The coupling 80 attaching the platform 42 to the positioning arm 76 may be configured to be securely attached between the two or coupling 80 may be detachable such that the platform 42 may be removably attached to the arm 76. The interface may be keyed to allow only for the attachment to the platform 42 but in other variations, the interface for coupling 80 may be standardized to allow for the attachment of other instruments or accessories to the arm 76.

In yet other variations, the assembly may be configured to incorporate two or more separate platforms 42 as part of a single assembly. Multiple corresponding positioning arms may be used for each of the platforms or a single positioning arm may incorporate the multiple platforms 42. The integration of multiple platforms may be used to receive, e.g., multiple infants such as twins, or one platform may be used for receiving the newborn while the remaining platform may be used to hold or support other instruments.

FIG. 5C shows yet another variation where the platform 42 may incorporate a cover or enclosure 94 which may fully or partially enclose the platform 42. The cover or enclosure 94 may be configured as a removable or partially removable enclosure sized to provide enough room within the defined enclosure for a newborn infant. Moreover, the cover or enclosure 94 may be comprised of a rigid material or a flexible material configured to collapse or fold or retract automatically or manually. The use of the cover or enclosure 94 may also allow for the interior of the platform 42 to be pressurized, e.g., to function as a hyperbaric enclosure, or potentially cooled, e.g., for transporting organs, or heated to maintain newborn IN body temperature.

Another variation is shown in the perspective view of FIG. 5D which shows the interior of the platform 42 optionally integrating one or more sensors or detectors 96. The sensors or detectors 96 may include a number of different types of sensors or detectors, e.g., cameras (imaging, infrared, etc.), microphones, etc. which may be used to detect or monitor any number of parameters of the infant IN. For example, the sensors or detectors 96 may be used to detect and/or monitor physiologic parameters such as movement, auditory signals, respiratory rate, heart rate, surface pressures, etc. Moreover, the sensors or detectors 96 may be optionally linked (wired or wirelessly) with an onboard or remote computer or server for collecting and/or analyzing the captured information. Another feature of the platform 42 may include one or more lights 98 (e.g., visible, infrared, ultraviolet, etc.) positioned around the platform 42 as well, to sense, heat, or illuminate.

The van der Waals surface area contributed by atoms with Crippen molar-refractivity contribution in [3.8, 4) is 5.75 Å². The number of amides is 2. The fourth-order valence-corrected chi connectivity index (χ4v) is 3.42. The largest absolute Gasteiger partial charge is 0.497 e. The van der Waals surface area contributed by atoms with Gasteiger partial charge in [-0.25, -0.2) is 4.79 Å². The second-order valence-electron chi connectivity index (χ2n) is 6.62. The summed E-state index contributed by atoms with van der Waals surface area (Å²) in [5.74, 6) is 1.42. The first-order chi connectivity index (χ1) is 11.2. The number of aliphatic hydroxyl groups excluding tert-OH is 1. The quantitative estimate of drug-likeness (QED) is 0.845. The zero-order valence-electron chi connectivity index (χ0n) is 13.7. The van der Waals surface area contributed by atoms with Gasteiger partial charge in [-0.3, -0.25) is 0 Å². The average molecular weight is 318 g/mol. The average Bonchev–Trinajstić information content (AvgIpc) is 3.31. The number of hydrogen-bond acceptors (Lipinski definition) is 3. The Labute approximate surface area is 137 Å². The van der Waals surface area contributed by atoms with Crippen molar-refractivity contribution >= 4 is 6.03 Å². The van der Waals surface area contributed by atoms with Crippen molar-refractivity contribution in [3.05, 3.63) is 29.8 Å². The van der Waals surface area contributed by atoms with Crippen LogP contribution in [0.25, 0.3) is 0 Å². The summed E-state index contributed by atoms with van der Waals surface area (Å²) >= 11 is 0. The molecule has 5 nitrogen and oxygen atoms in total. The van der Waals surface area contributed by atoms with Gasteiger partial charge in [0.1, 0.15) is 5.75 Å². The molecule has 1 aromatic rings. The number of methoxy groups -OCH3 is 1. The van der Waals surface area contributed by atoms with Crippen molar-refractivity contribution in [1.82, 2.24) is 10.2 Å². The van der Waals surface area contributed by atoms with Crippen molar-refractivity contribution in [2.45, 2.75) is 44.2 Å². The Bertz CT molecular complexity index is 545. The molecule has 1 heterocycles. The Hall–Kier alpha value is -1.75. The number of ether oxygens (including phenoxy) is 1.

Because of the multiple rotational axes and degrees of freedom provided by the utility cart assembly, the platform 42 may be positioned relative to the patient P in any number of configurations. FIG. 6 illustrates an example where the patient P may be resting upon the bed 16 with her legs LG supported up in a straddling position such as when the patient P has her legs LG supported by stirrups. The physician PH may be positioned between the legs LG of the patient P to deliver a newborn trans-vaginally. Given the limitations on space, the platform 42 may be configured or shaped accordingly to be optimally positioned adjacent to the physician PH and in direct proximity to the patient P to receive the newborn IN. The platform 42 may be accordingly positioned to extend, e.g., beneath one of the patient's legs LG, and rotated for positioning directly in proximity to the edge of the patient bed and in position between the legs LG of the patient, as shown. Alternatively, the platform 42 may be configured to extend adjacent to the physician PH to optimally position the platform 42. Other configurations may be utilized depending upon the desired position of the platform relative to the patient P and newborn IN.

FIGS. 7A and 7B show perspective views of the assembly to illustrate another example of how the platform 42 may be rotated about its various axes of rotation. As shown in FIG. 7A, the platform 42 may be rotated about its first axis of rotation 60 via coupling 80 such that the platform 42 forms a first angle α between the longitudinal axis 66 of platform 42 and the longitudinal axis 100 of positioning arm 76. In this example, the longitudinal axis 66 of platform 42 may initially align with the longitudinal axis 102 of connecting structure 48. The platform 42 may be further rotated about coupling 80 to form a second angle β between longitudinal axis 66 and 100 such that an angle δ is also formed between longitudinal axis 66′ and 102, as illustrated in FIG. 7B.

FIGS. 8A and 8B show side and perspective views of the utility cart assembly where the platform 42 may be rotated entirely about supporting column 74 such that the platform 42 is turned towards base portion 52, e.g., for cart storage, or for the transport of the newborn IN to the neonatal intensive care unit (NICU). This configuration may be used to minimize the profile of the utility cart assembly, and increase stability for longer excursions/transits.

FIGS. 9A and 9B show perspective views of another example illustrating how the platform 42 may be configured into various heights relative to the remainder of the utility cart assembly. FIG. 9A shows a first configuration where the platform 42 may be positioned at an initial height D1 between the longitudinal axis 66 of platform 42 and longitudinal axis 102 of connecting structure 48. To adjust the relative height, one or more telescoping members 110 may couple between supporting column 74 and coupling 78 such that the platform 42 may be raised (or lowered) in height. FIG. 9B shows an example where platform 42 may be raised to a subsequent height D2 by extending the one or more telescoping members 100. Any number of height adjusting mechanisms may be used to adjust the height of the platform 42. The height adjustment controls may utilize up/down foot switches on the cart base, or up/down switches integrated into the platform. Such switches may be inset to help prevent accidental activation, and may have other features such as increased switch deflection may increase speed of adjustment.